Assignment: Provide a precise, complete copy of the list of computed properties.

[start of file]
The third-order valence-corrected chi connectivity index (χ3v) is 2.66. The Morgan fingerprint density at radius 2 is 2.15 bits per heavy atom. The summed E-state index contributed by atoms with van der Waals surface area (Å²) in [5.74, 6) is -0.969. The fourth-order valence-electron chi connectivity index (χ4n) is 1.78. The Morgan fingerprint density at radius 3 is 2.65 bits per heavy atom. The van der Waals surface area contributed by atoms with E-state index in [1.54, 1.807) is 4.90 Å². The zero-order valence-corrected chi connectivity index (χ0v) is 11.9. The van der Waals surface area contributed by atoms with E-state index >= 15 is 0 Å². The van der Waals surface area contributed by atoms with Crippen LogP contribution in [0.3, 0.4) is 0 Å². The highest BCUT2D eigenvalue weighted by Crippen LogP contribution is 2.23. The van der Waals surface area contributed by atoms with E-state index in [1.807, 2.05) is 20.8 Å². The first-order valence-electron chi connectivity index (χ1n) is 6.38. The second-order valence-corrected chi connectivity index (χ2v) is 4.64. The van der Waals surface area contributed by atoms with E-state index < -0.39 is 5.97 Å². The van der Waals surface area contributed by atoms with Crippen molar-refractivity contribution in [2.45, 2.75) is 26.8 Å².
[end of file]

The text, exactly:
The third-order valence-corrected chi connectivity index (χ3v) is 2.66. The Morgan fingerprint density at radius 2 is 2.15 bits per heavy atom. The summed E-state index contributed by atoms with van der Waals surface area (Å²) in [5.74, 6) is -0.969. The fourth-order valence-electron chi connectivity index (χ4n) is 1.78. The Morgan fingerprint density at radius 3 is 2.65 bits per heavy atom. The van der Waals surface area contributed by atoms with E-state index in [1.54, 1.807) is 4.90 Å². The zero-order valence-corrected chi connectivity index (χ0v) is 11.9. The van der Waals surface area contributed by atoms with E-state index >= 15 is 0 Å². The van der Waals surface area contributed by atoms with Crippen LogP contribution in [0.3, 0.4) is 0 Å². The highest BCUT2D eigenvalue weighted by Crippen LogP contribution is 2.23. The van der Waals surface area contributed by atoms with E-state index in [1.807, 2.05) is 20.8 Å². The first-order valence-electron chi connectivity index (χ1n) is 6.38. The second-order valence-corrected chi connectivity index (χ2v) is 4.64. The van der Waals surface area contributed by atoms with E-state index < -0.39 is 5.97 Å². The van der Waals surface area contributed by atoms with Crippen molar-refractivity contribution in [2.45, 2.75) is 26.8 Å².